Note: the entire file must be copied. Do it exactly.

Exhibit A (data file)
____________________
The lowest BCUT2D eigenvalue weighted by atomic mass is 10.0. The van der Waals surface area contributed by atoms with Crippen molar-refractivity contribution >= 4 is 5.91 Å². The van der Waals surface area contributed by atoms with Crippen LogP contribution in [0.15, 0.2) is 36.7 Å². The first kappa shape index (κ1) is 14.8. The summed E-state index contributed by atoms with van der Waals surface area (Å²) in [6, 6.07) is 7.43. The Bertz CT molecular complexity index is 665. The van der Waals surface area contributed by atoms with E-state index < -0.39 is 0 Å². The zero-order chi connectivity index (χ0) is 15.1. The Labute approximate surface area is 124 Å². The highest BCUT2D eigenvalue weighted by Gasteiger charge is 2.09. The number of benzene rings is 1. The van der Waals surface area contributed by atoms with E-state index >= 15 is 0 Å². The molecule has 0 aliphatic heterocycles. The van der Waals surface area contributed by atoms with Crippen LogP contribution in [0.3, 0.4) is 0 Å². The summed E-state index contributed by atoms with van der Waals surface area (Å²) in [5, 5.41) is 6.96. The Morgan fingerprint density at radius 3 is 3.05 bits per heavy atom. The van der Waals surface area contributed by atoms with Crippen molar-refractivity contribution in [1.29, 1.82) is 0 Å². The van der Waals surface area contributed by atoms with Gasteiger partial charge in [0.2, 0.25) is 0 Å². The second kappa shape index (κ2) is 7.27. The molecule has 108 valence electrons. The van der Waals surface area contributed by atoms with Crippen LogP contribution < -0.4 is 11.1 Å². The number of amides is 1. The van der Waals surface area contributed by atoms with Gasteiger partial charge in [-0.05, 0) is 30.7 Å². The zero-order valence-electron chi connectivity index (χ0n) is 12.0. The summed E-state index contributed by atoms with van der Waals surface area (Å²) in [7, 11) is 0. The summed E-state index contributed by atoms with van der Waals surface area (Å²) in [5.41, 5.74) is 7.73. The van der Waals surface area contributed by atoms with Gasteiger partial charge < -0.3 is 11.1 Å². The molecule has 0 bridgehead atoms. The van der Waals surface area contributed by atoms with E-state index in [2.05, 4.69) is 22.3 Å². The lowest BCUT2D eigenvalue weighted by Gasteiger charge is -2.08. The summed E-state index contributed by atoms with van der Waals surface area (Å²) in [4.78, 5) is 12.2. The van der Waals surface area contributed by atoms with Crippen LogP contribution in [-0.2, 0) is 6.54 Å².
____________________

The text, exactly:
The lowest BCUT2D eigenvalue weighted by atomic mass is 10.0. The van der Waals surface area contributed by atoms with Crippen molar-refractivity contribution >= 4 is 5.91 Å². The van der Waals surface area contributed by atoms with Crippen LogP contribution in [0.15, 0.2) is 36.7 Å². The first kappa shape index (κ1) is 14.8. The summed E-state index contributed by atoms with van der Waals surface area (Å²) in [6, 6.07) is 7.43. The Bertz CT molecular complexity index is 665. The van der Waals surface area contributed by atoms with E-state index < -0.39 is 0 Å². The zero-order chi connectivity index (χ0) is 15.1. The Labute approximate surface area is 124 Å². The highest BCUT2D eigenvalue weighted by Gasteiger charge is 2.09. The number of benzene rings is 1. The van der Waals surface area contributed by atoms with E-state index >= 15 is 0 Å². The molecule has 0 aliphatic heterocycles. The van der Waals surface area contributed by atoms with Crippen LogP contribution in [0.3, 0.4) is 0 Å². The summed E-state index contributed by atoms with van der Waals surface area (Å²) in [5, 5.41) is 6.96. The Morgan fingerprint density at radius 3 is 3.05 bits per heavy atom. The van der Waals surface area contributed by atoms with Crippen molar-refractivity contribution in [1.29, 1.82) is 0 Å². The van der Waals surface area contributed by atoms with Gasteiger partial charge in [0.2, 0.25) is 0 Å². The second kappa shape index (κ2) is 7.27. The molecule has 108 valence electrons. The van der Waals surface area contributed by atoms with Crippen LogP contribution < -0.4 is 11.1 Å². The number of amides is 1. The van der Waals surface area contributed by atoms with Gasteiger partial charge in [-0.05, 0) is 30.7 Å². The zero-order valence-electron chi connectivity index (χ0n) is 12.0. The summed E-state index contributed by atoms with van der Waals surface area (Å²) in [7, 11) is 0. The summed E-state index contributed by atoms with van der Waals surface area (Å²) in [5.41, 5.74) is 7.73. The van der Waals surface area contributed by atoms with Gasteiger partial charge < -0.3 is 11.1 Å². The molecule has 0 bridgehead atoms. The van der Waals surface area contributed by atoms with E-state index in [2.05, 4.69) is 22.3 Å². The lowest BCUT2D eigenvalue weighted by Gasteiger charge is -2.08. The summed E-state index contributed by atoms with van der Waals surface area (Å²) in [4.78, 5) is 12.2. The van der Waals surface area contributed by atoms with Crippen LogP contribution in [-0.2, 0) is 6.54 Å².